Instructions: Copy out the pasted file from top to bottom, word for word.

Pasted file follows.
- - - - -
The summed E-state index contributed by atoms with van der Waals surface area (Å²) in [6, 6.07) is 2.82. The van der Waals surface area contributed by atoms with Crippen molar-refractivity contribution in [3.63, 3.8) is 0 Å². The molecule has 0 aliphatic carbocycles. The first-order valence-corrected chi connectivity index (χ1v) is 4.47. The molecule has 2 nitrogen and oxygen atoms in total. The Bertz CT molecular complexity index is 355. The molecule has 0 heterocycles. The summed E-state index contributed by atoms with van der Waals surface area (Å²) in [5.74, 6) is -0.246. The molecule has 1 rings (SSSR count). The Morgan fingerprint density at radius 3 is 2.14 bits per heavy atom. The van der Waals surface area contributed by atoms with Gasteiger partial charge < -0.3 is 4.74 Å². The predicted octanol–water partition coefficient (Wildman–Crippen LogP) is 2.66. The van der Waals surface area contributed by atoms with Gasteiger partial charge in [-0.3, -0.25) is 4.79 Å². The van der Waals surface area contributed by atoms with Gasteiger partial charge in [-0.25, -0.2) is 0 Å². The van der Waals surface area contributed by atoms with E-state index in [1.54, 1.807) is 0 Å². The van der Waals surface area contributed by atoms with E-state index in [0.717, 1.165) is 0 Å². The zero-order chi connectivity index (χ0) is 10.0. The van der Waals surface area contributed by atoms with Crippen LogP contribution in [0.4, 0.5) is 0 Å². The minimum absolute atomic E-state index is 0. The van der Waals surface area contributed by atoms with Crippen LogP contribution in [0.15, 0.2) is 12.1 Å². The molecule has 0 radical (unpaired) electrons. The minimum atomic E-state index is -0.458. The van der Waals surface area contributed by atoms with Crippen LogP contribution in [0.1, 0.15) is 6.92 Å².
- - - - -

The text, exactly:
The summed E-state index contributed by atoms with van der Waals surface area (Å²) in [6, 6.07) is 2.82. The van der Waals surface area contributed by atoms with Crippen molar-refractivity contribution in [3.63, 3.8) is 0 Å². The molecule has 0 aliphatic carbocycles. The first-order valence-corrected chi connectivity index (χ1v) is 4.47. The molecule has 2 nitrogen and oxygen atoms in total. The Bertz CT molecular complexity index is 355. The molecule has 0 heterocycles. The summed E-state index contributed by atoms with van der Waals surface area (Å²) in [5.74, 6) is -0.246. The molecule has 1 rings (SSSR count). The Morgan fingerprint density at radius 3 is 2.14 bits per heavy atom. The van der Waals surface area contributed by atoms with Gasteiger partial charge < -0.3 is 4.74 Å². The predicted octanol–water partition coefficient (Wildman–Crippen LogP) is 2.66. The van der Waals surface area contributed by atoms with Gasteiger partial charge in [-0.3, -0.25) is 4.79 Å². The van der Waals surface area contributed by atoms with Gasteiger partial charge in [-0.25, -0.2) is 0 Å². The van der Waals surface area contributed by atoms with E-state index in [1.54, 1.807) is 0 Å². The van der Waals surface area contributed by atoms with E-state index in [0.717, 1.165) is 0 Å². The zero-order chi connectivity index (χ0) is 10.0. The van der Waals surface area contributed by atoms with Crippen LogP contribution in [0.4, 0.5) is 0 Å². The minimum absolute atomic E-state index is 0. The van der Waals surface area contributed by atoms with Crippen LogP contribution in [0.15, 0.2) is 12.1 Å². The molecule has 0 radical (unpaired) electrons. The minimum atomic E-state index is -0.458. The van der Waals surface area contributed by atoms with Crippen LogP contribution in [0.1, 0.15) is 6.92 Å².